Currently, 38 school resource officers are sheriff’s deputies, and the rest are security officers hired by Shelby County Schools. The officers respond and work to prevent criminal activity in all high schools and middle schools, Hopson said. The 30 additional officers would augment staffing at some schools and for the first time, branch out to some elementary schools. Hopson said those decisions will be based on crime rates in surrounding neighborhoods and school incidents.

Hopson’s initial recommendation for more school resource officers was in response to the school shooting in Parkland, Florida, that killed 17 people and sparked a wave of student activism on school safety, including in Memphis.

Gov. Bill Haslam’s recent $30 million budget boost would allow school districts across Tennessee to hire more law enforcement officers or improve building security. Measures to arm some teachers with guns or outlaw certain types of guns have fallen flat.


For more on the role and history of school resource officers in Tennessee, read our five things to know.


Sheriff’s deputies and district security officers meet weekly, said Capt. Dallas Lavergne of the Shelby County Sheriff’s Office. When the Memphis Police Department pulled their officers out of school buildings following the merger of city and county school systems, the county Sheriff’s Office replaced them with deputies.

All deputy recruits go through school resource officer training, and those who are assigned to schools get additional annual training. In a 2013 review of police academies across the nation, Tennessee was cited as the only state that had specific training for officers deployed to schools.

call out

Our readers had a lot to say in 2017. Make your voice heard in 2018.

PHOTO: Chris Hill/Whitney Achievement School
Teacher Carl Schneider walks children home in 2015 as part of the after-school walking program at Whitney Achievement Elementary School in Memphis. This photograph went viral and inspired a First Person reflection from Schneider in 2017.

Last year, some of our most popular pieces came from readers who told their stories in a series that we call First Person.

For instance, Carl Schneider wrote about the 2015 viral photograph that showed him walking his students home from school in a low-income neighborhood of Memphis. His perspective on what got lost in the shuffle continues to draw thousands of readers.

First Person is also a platform to influence policy. Recent high school graduate Anisah Karim described the pressure she felt to apply to 100 colleges in the quest for millions of dollars in scholarships. Because of her piece, the school board in Memphis is reviewing the so-called “million-dollar scholar” culture at some high schools.

Do you have a story to tell or a point to make? In 2018, we want to give an even greater voice to students, parents, teachers, administrators, advocates and others who are trying to improve public education in Tennessee. We’re looking for essays of 500 to 750 words grounded in personal experience.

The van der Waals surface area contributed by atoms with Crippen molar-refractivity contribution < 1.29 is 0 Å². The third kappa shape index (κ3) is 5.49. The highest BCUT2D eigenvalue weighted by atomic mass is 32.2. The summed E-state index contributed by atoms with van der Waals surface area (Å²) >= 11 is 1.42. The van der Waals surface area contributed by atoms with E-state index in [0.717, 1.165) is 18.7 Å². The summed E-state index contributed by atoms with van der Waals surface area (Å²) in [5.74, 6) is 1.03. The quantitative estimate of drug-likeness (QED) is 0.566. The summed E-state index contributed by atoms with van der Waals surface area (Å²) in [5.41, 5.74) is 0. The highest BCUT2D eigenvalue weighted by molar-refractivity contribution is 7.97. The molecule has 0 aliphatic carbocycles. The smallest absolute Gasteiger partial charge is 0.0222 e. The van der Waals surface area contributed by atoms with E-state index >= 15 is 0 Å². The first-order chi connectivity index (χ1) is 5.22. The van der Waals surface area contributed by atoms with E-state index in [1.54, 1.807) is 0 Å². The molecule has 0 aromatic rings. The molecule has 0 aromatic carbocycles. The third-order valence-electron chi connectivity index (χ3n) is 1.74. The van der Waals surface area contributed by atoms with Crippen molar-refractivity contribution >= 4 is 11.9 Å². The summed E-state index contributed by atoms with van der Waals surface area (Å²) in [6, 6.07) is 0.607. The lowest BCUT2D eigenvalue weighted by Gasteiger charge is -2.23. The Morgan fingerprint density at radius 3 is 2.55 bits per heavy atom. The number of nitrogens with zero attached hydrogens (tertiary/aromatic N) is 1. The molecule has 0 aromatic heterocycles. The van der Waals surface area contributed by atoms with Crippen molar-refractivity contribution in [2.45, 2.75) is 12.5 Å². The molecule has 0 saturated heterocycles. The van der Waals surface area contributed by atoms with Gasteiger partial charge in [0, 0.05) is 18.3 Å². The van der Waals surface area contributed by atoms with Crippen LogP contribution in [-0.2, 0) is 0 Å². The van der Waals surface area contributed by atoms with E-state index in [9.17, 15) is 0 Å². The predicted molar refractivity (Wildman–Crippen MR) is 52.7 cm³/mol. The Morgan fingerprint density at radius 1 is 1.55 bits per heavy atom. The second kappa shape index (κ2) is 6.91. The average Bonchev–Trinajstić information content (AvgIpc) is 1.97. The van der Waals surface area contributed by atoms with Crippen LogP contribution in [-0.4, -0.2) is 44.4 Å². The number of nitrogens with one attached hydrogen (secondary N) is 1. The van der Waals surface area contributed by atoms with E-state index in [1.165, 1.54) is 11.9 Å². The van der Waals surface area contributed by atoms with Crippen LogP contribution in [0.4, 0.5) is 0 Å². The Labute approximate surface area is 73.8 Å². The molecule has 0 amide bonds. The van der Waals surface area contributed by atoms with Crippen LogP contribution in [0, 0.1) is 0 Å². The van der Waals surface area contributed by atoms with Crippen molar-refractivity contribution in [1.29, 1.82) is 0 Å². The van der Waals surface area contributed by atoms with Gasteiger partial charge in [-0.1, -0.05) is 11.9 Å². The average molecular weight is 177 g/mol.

Whether your piece is finished or you just have an idea to discuss, drop a line to Community Editor Caroline Bauman at cbauman@chalkbeat.org.

But first, check out these top First Person pieces from Tennesseans in 2017:

My high school told me to apply to 100 colleges — and I almost lost myself in the process

“A counselor never tried to determine what the absolute best school for me would be. I wasted a lot of time, money and resources trying to figure that out. And I almost lost myself in the process.” —Anisah Karim     

Why I’m not anxious about where my kids go to school — but do worry about the segregation that surrounds us

“In fact, it will be a good thing for my boys to learn alongside children who are different from them in many ways — that is one advantage they will have that I did not, attending parochial schools in a lily-white suburb.” —Mary Jo Cramb

I covered Tennessee’s ed beat for Chalkbeat. Here’s what I learned.

“Apathy is often cited as a major problem facing education. That’s not the case in Tennessee.” —Grace Tatter

I went viral for walking my students home from school in Memphis. Here’s what got lost in the shuffle.

“When #blacklivesmatter is a controversial statement; when our black male students have a one in three chance of facing jail time; when kids in Memphis raised in the bottom fifth of the socioeconomic bracket have a 2.6 percent chance of climbing to the top fifth — our walking students home does not fix that, either.” —Carl Schneider

I think traditional public schools are the backbone of democracy. My child attends a charter school. Let’s talk.

“It was a complicated choice to make. The dialogue around school choice in Nashville, though, doesn’t often include much nuance — or many voices of parents like me.” —Aidan Hoyal

I grew up near Charlottesville and got a misleading education about Civil War history. Students deserve better.

“In my classroom discussions, the impetus for the Civil War was resigned to a debate over the balance of power between federal and state governments. Slavery was taught as a footnote to the cause of the war.” —Laura Faith Kebede